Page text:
Lyme disease has become an insidious epidemic in the United States. Caused by bacteria transmitted through the bite of an infected tick, it can lead to heart problems, meningitis or arthritis if left untreated. It is the most common tick-borne illness in the United States, and the Centers for Disease Control and Prevention estimates that around 475,000 people likely contract the disease each year.
Scientists, doctors and ecologists have worked for decades to slow the spread of Lyme and the blacklegged, or deer, ticks that carry the disease-causing bacteria. However, the ticks’ range continues to expand. Today, over 50% of the American population lives in an area where these ticks are found.
The U.S. Food and Drug Administration approved a vaccine against Lyme in 1998, but it was met by controversy and was pulled from the market three years later. Efforts continue today to create a human vaccine as well as to stop the spread of Lyme by other means, including using gene editing to immunize mice that can transmit the bacteria to ticks, killing deer and using pesticides to control ticks.
My colleagues and I have been working on a different kind of prevention: a yearly injection. I am an infectious diseases physician-scientist and have been studying and working toward preventing Lyme disease for much of my career. Our recent work on preventing Lyme disease has been conducted at University of Massachusetts Medical School’s MassBiologics, the only nonprofit, FDA-licensed manufacturer of vaccines and biologics in the United States.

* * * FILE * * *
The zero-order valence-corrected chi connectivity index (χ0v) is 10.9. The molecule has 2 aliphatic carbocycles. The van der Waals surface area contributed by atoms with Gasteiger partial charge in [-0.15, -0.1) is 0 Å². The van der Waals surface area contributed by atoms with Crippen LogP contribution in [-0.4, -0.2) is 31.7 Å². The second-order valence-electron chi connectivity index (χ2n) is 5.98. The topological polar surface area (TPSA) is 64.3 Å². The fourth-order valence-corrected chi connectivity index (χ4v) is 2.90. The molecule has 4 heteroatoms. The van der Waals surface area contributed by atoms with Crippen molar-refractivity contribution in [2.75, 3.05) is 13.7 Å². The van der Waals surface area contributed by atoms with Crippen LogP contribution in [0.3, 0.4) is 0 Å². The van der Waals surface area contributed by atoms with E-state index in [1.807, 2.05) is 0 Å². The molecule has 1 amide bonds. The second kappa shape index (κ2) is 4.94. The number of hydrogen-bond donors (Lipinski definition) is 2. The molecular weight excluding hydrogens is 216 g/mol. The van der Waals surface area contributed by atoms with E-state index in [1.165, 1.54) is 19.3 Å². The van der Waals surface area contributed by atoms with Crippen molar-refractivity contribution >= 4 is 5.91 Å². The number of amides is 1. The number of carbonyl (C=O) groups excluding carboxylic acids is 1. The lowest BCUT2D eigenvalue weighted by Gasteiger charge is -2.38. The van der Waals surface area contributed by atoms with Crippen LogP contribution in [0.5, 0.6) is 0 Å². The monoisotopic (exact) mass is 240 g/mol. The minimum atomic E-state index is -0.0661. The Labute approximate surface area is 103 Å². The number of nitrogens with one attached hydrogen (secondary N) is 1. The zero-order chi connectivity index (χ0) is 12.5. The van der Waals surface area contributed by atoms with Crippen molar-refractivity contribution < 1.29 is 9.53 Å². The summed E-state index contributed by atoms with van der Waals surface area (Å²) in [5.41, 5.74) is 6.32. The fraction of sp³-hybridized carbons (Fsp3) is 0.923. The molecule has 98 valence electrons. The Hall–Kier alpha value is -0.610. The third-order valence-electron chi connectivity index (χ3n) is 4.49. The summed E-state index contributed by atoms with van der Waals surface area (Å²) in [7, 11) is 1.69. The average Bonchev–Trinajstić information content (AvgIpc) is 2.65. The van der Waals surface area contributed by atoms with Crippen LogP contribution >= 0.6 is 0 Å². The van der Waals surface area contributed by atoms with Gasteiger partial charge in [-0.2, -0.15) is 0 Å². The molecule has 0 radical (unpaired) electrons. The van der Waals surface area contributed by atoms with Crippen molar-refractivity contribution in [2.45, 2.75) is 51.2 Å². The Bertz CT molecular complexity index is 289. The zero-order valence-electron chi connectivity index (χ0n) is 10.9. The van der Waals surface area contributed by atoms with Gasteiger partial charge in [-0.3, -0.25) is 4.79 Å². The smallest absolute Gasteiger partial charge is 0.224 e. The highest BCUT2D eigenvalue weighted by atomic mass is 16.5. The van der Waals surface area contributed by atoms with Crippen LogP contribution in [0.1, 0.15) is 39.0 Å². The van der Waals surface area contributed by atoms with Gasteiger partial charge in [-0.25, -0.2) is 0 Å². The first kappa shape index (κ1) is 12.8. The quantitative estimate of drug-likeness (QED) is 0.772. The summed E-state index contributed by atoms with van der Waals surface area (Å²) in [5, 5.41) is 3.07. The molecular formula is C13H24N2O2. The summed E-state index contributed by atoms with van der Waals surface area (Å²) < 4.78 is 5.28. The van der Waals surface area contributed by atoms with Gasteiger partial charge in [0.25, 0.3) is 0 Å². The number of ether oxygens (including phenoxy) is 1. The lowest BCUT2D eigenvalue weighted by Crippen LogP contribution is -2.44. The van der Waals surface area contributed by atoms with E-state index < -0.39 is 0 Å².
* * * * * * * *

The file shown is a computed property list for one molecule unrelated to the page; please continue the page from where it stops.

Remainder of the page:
Our method, known as Lyme PrEP, delivers a single anti-Lyme antibody directly to a person rather than triggering the patient’s own immune system to make many antibodies, as vaccines do. It is designed to be a seasonal shot that people can get once a year before tick season begins in April. We have published several peer-reviewed articles on this method, including on its success in mice and nonhuman primates.
In February 2021, we received approval from the FDA to proceed with the first human clinical trial of Lyme PrEP, and all of the volunteers in this trial have been enrolled and received the shot. Our goal for this study, also known as the phase 1 clinical trial, is to test the safety of the new medicine and determine how long it might stay in the bloodstream and prevent Lyme disease.
The preliminary results from the trial are very encouraging: They show that Lyme PrEP is safe and should be effective during the entire nine-month season when most people acquire Lyme disease.